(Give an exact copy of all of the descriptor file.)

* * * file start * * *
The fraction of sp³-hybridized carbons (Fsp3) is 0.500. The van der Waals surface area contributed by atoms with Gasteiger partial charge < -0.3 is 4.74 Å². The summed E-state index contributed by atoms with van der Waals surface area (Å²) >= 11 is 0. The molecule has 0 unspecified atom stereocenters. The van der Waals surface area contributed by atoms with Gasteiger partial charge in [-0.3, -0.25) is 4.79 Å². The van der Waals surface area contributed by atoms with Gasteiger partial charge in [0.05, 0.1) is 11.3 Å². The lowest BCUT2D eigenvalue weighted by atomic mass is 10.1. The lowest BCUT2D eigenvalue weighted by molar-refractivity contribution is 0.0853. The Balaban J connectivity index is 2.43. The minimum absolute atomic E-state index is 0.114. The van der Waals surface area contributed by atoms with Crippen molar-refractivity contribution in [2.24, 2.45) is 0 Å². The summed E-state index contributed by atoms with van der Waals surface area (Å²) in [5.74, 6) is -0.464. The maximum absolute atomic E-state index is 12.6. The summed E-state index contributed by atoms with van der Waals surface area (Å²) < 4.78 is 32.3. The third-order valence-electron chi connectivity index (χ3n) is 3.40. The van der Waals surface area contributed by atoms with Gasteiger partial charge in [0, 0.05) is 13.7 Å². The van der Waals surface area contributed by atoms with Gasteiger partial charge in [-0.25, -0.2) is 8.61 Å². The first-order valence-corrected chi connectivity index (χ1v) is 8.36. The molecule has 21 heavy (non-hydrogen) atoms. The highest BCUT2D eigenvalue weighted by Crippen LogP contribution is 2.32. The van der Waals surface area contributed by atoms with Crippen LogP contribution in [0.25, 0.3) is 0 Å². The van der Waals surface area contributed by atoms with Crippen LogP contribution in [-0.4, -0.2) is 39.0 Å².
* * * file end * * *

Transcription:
The fraction of sp³-hybridized carbons (Fsp3) is 0.500. The van der Waals surface area contributed by atoms with Gasteiger partial charge < -0.3 is 4.74 Å². The summed E-state index contributed by atoms with van der Waals surface area (Å²) >= 11 is 0. The molecule has 0 unspecified atom stereocenters. The van der Waals surface area contributed by atoms with Gasteiger partial charge in [-0.3, -0.25) is 4.79 Å². The van der Waals surface area contributed by atoms with Gasteiger partial charge in [0.05, 0.1) is 11.3 Å². The lowest BCUT2D eigenvalue weighted by atomic mass is 10.1. The lowest BCUT2D eigenvalue weighted by molar-refractivity contribution is 0.0853. The Balaban J connectivity index is 2.43. The minimum absolute atomic E-state index is 0.114. The van der Waals surface area contributed by atoms with Crippen molar-refractivity contribution in [2.24, 2.45) is 0 Å². The summed E-state index contributed by atoms with van der Waals surface area (Å²) in [5.74, 6) is -0.464. The maximum absolute atomic E-state index is 12.6. The summed E-state index contributed by atoms with van der Waals surface area (Å²) < 4.78 is 32.3. The third-order valence-electron chi connectivity index (χ3n) is 3.40. The van der Waals surface area contributed by atoms with Gasteiger partial charge in [0, 0.05) is 13.7 Å². The van der Waals surface area contributed by atoms with Gasteiger partial charge in [-0.25, -0.2) is 8.61 Å². The first-order valence-corrected chi connectivity index (χ1v) is 8.36. The molecule has 21 heavy (non-hydrogen) atoms. The highest BCUT2D eigenvalue weighted by Crippen LogP contribution is 2.32. The van der Waals surface area contributed by atoms with Crippen LogP contribution in [0.25, 0.3) is 0 Å². The van der Waals surface area contributed by atoms with Crippen LogP contribution in [-0.4, -0.2) is 39.0 Å².